Between 2011-2014 I worked on the ESRC funded project 'Geographies of Missing People: experiences, processes, responses' (Hester Parr, PI, Nick Fyfe, Dundee CI, Penny Woolnough Grampian Police, CI) This project was a collaboration between Police Scotland and the MPS London, the UK Missing Persons Bureau and the Missing People charity. The project investigated the geographies of missing persons and the geographical knowledges of the people and agencies that search for them. See http://www.geographiesofmissingpeople.org.uk/. The project was awarded a national prize in 2013 for excellence in Applied Policing Research and this was presented by the Scottish Cabinet Secretary for Justice, Kenny MacAskill. The project was also in receipt of the ESRC 2015 Outstanding Impact Award and the Royal Geographical Society awarded me the 2018 Back Award.
I am currently exploring collaborative engagements between cultural geography and social psychiatry via research on Seasonal Affective Disorder (SAD). I am writing on geohumanities, pedagogy and mental health (McGeachan and Parr, 2018).
I was awarded BA (Geography) from University of Wales (Lampeter) in 1991. I went on to complete a PGCE (Geography and Expressive Arts) in secondary education from Manchester Metropolitan University (1992) before returning to Lampeter to undertake my PhD in Lampeter (awarded 1997).
I taught human geography at the University of Dundee between 1997 and 2008, during which time I was an ESRC research fellow from 2004-2007.
I joined the University of Glasgow as Reader in 2009 after a years maternity leave for my son. I become Professor of Human Geography in 2015.
Parr, H. (2008) Mental Health and Social Space : Towards Inclusionary Geographies? Series: RGS-IBG book series. Blackwell Publishing: Malden, MA ; Oxford. ISBN 9781405168922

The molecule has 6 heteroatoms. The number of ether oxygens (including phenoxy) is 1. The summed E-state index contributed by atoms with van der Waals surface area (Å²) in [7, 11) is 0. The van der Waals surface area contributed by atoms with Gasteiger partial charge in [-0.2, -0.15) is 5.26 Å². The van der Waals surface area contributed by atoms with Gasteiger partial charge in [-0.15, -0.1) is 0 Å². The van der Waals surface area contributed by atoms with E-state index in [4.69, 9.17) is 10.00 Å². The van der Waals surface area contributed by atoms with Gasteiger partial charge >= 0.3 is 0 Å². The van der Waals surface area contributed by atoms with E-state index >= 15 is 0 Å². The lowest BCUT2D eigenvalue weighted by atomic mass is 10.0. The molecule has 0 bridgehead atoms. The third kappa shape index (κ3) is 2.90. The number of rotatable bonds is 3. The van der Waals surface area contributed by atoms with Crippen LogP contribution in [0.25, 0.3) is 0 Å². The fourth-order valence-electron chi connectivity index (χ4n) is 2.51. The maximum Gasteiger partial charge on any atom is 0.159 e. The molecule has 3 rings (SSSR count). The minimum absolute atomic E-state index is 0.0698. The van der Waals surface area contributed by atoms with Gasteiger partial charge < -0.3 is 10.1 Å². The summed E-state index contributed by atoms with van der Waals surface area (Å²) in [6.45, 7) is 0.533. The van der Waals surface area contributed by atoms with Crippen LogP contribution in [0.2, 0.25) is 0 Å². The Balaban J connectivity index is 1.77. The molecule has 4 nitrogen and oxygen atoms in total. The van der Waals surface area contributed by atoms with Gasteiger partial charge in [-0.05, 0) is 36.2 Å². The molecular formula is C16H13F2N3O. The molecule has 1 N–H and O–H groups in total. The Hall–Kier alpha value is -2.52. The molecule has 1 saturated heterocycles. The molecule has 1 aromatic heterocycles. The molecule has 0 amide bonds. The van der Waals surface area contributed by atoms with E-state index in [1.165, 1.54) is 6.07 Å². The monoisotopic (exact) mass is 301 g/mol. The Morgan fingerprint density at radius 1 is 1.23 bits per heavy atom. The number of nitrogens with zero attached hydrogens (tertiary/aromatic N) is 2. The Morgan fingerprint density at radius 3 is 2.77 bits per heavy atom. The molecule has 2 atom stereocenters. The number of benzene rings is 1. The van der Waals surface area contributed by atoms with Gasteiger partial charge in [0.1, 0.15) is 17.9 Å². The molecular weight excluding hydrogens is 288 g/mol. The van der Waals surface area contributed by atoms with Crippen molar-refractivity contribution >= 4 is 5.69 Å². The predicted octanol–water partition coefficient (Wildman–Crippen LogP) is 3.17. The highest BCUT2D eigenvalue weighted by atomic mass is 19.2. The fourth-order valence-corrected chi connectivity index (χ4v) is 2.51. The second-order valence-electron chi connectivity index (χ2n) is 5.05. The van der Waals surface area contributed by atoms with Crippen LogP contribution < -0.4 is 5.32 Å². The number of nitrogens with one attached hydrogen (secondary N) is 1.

The ESRC funded 'Geographies of Missing People ' project is a collaboration between academics, police and the Missing People charity: see a range of resources and outcomes: http://www.geographiesofmissingpeople.org.uk/.
The Glasgow Knowledge Exchange Fund facilitaed the research impact legacgy of the missing people work
The ESRC 2015 Award is facilitating on-going engagement with police, charity and policy partners.
Mark Lucherini: 'Everyday geographies of diabetes'
Mhairi Paterson: 'Set in stone? Building a new geography of the dry stone wall'
Sophie Shuttleworth: Language geographies / language on the move
Nial Smith: Geographies of Epilepsy
Anna Schliehe: Young female offenders in Scotland's carceral geographies'
Alice Lasney: The Fairgound and Show People of Scotland
Eleanor Martin: Geographies of work and mental health
Rachel Clive: Geoversity, disability and theatre practice (with Arts)
Jamie Arathoon: Assistance animals and disability geographies
Joe Apps (Dundee) Missing geographies
SGSSS supervisor led PGR (starting 2019) Changing faces and the geographies of appearance
- Clive, Rachel
Geodiversity and human difference: disability, landscape form and process
- Lacsny, Elisabeth
‘Our true intent is all for your delight’: mobility, artistry, craft and technology at work in Scotland’s travelling funfair.
- Martin, Eleanor
Building the Clubhouse: the geographies of ‘working communities’ as spaces of mental health recovery in the UK.
Embodied social geographies honours option
Level 2 Emotional geographies
Level 3 Core teaching and Geographic Thought
Level 3 Ethics
Level 4 Senior Honours Seminars
MRES in Human Geography